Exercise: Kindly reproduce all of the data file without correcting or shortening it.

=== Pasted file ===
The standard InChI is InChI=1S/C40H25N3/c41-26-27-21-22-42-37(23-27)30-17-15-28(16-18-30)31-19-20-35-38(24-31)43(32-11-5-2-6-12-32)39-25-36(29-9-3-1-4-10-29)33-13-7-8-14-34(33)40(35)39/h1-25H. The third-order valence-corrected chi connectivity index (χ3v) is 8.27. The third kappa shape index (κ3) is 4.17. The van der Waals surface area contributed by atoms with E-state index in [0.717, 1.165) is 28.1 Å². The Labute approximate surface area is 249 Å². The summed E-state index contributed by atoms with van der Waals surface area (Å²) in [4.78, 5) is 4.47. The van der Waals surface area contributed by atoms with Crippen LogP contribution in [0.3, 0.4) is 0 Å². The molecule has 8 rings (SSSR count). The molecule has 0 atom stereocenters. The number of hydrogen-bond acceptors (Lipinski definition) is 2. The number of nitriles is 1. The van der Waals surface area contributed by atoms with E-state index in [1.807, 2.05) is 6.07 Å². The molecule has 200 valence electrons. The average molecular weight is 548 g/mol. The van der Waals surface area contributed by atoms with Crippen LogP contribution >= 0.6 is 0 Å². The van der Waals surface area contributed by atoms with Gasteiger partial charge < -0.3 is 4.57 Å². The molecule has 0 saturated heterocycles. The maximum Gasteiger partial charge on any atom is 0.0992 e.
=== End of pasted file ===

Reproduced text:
The standard InChI is InChI=1S/C40H25N3/c41-26-27-21-22-42-37(23-27)30-17-15-28(16-18-30)31-19-20-35-38(24-31)43(32-11-5-2-6-12-32)39-25-36(29-9-3-1-4-10-29)33-13-7-8-14-34(33)40(35)39/h1-25H. The third-order valence-corrected chi connectivity index (χ3v) is 8.27. The third kappa shape index (κ3) is 4.17. The van der Waals surface area contributed by atoms with E-state index in [0.717, 1.165) is 28.1 Å². The Labute approximate surface area is 249 Å². The summed E-state index contributed by atoms with van der Waals surface area (Å²) in [4.78, 5) is 4.47. The van der Waals surface area contributed by atoms with Crippen LogP contribution in [0.3, 0.4) is 0 Å². The molecule has 8 rings (SSSR count). The molecule has 0 atom stereocenters. The number of hydrogen-bond acceptors (Lipinski definition) is 2. The number of nitriles is 1. The van der Waals surface area contributed by atoms with E-state index in [1.807, 2.05) is 6.07 Å². The molecule has 200 valence electrons. The average molecular weight is 548 g/mol. The van der Waals surface area contributed by atoms with Crippen LogP contribution >= 0.6 is 0 Å². The van der Waals surface area contributed by atoms with Gasteiger partial charge < -0.3 is 4.57 Å². The molecule has 0 saturated heterocycles. The maximum Gasteiger partial charge on any atom is 0.0992 e.